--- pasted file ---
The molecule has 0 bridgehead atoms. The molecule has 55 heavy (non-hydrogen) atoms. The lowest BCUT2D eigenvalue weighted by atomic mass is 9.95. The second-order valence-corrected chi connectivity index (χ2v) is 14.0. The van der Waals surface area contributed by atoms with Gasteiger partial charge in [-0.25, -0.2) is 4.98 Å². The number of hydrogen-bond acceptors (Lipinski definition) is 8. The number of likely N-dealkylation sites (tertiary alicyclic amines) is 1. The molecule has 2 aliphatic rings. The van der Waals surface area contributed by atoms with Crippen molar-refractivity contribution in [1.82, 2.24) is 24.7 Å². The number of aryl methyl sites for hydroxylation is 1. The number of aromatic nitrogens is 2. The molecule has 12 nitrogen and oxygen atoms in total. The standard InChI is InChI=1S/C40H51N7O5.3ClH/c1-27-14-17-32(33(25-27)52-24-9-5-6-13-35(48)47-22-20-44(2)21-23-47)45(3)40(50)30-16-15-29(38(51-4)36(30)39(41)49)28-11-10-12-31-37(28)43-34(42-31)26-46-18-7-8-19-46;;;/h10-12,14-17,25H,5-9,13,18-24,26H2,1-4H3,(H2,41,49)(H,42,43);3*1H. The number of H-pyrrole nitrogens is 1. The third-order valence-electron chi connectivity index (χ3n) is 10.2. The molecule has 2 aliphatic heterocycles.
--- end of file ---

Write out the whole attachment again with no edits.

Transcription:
The molecule has 0 bridgehead atoms. The molecule has 55 heavy (non-hydrogen) atoms. The lowest BCUT2D eigenvalue weighted by atomic mass is 9.95. The second-order valence-corrected chi connectivity index (χ2v) is 14.0. The van der Waals surface area contributed by atoms with Gasteiger partial charge in [-0.25, -0.2) is 4.98 Å². The number of hydrogen-bond acceptors (Lipinski definition) is 8. The number of likely N-dealkylation sites (tertiary alicyclic amines) is 1. The molecule has 2 aliphatic rings. The van der Waals surface area contributed by atoms with Crippen molar-refractivity contribution in [1.82, 2.24) is 24.7 Å². The number of aryl methyl sites for hydroxylation is 1. The number of aromatic nitrogens is 2. The molecule has 12 nitrogen and oxygen atoms in total. The standard InChI is InChI=1S/C40H51N7O5.3ClH/c1-27-14-17-32(33(25-27)52-24-9-5-6-13-35(48)47-22-20-44(2)21-23-47)45(3)40(50)30-16-15-29(38(51-4)36(30)39(41)49)28-11-10-12-31-37(28)43-34(42-31)26-46-18-7-8-19-46;;;/h10-12,14-17,25H,5-9,13,18-24,26H2,1-4H3,(H2,41,49)(H,42,43);3*1H. The number of H-pyrrole nitrogens is 1. The third-order valence-electron chi connectivity index (χ3n) is 10.2. The molecule has 2 aliphatic heterocycles.